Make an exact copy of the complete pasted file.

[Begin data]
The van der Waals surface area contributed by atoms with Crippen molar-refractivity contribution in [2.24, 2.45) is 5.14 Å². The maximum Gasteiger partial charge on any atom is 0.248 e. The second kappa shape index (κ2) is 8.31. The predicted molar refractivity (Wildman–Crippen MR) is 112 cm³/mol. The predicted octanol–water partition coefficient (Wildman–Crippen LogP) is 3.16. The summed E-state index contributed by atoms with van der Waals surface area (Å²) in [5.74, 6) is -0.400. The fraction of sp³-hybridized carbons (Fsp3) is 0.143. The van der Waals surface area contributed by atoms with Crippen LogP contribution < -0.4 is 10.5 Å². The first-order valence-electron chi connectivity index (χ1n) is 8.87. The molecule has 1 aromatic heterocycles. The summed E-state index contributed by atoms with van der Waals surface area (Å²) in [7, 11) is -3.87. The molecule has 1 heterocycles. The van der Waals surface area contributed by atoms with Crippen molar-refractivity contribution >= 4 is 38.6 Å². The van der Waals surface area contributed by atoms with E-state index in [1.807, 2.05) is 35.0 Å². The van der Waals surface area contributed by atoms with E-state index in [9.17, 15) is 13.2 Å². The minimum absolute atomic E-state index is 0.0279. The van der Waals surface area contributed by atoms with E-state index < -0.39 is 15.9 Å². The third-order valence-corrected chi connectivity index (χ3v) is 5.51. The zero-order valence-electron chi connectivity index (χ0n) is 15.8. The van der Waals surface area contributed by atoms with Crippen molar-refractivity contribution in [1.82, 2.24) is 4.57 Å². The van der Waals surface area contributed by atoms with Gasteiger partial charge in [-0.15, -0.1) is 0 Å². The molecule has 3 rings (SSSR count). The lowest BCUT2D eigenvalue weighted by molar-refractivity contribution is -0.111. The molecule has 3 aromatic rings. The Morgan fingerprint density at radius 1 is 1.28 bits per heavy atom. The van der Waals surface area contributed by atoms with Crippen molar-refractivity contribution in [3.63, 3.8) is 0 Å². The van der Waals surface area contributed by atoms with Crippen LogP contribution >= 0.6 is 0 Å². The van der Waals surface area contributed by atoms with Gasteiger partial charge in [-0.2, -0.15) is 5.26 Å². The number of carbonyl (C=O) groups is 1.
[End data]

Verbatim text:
The van der Waals surface area contributed by atoms with Crippen molar-refractivity contribution in [2.24, 2.45) is 5.14 Å². The maximum Gasteiger partial charge on any atom is 0.248 e. The second kappa shape index (κ2) is 8.31. The predicted molar refractivity (Wildman–Crippen MR) is 112 cm³/mol. The predicted octanol–water partition coefficient (Wildman–Crippen LogP) is 3.16. The summed E-state index contributed by atoms with van der Waals surface area (Å²) in [5.74, 6) is -0.400. The fraction of sp³-hybridized carbons (Fsp3) is 0.143. The van der Waals surface area contributed by atoms with Crippen LogP contribution < -0.4 is 10.5 Å². The first-order valence-electron chi connectivity index (χ1n) is 8.87. The molecule has 1 aromatic heterocycles. The summed E-state index contributed by atoms with van der Waals surface area (Å²) in [7, 11) is -3.87. The molecule has 1 heterocycles. The van der Waals surface area contributed by atoms with Crippen molar-refractivity contribution >= 4 is 38.6 Å². The van der Waals surface area contributed by atoms with E-state index in [1.807, 2.05) is 35.0 Å². The van der Waals surface area contributed by atoms with E-state index in [9.17, 15) is 13.2 Å². The minimum absolute atomic E-state index is 0.0279. The van der Waals surface area contributed by atoms with E-state index < -0.39 is 15.9 Å². The third-order valence-corrected chi connectivity index (χ3v) is 5.51. The zero-order valence-electron chi connectivity index (χ0n) is 15.8. The van der Waals surface area contributed by atoms with Crippen molar-refractivity contribution in [1.82, 2.24) is 4.57 Å². The van der Waals surface area contributed by atoms with Gasteiger partial charge in [-0.15, -0.1) is 0 Å². The molecule has 3 rings (SSSR count). The lowest BCUT2D eigenvalue weighted by molar-refractivity contribution is -0.111. The molecule has 3 aromatic rings. The Morgan fingerprint density at radius 1 is 1.28 bits per heavy atom. The van der Waals surface area contributed by atoms with Crippen molar-refractivity contribution in [3.63, 3.8) is 0 Å². The van der Waals surface area contributed by atoms with Crippen LogP contribution >= 0.6 is 0 Å². The van der Waals surface area contributed by atoms with Gasteiger partial charge in [-0.2, -0.15) is 5.26 Å². The number of carbonyl (C=O) groups is 1.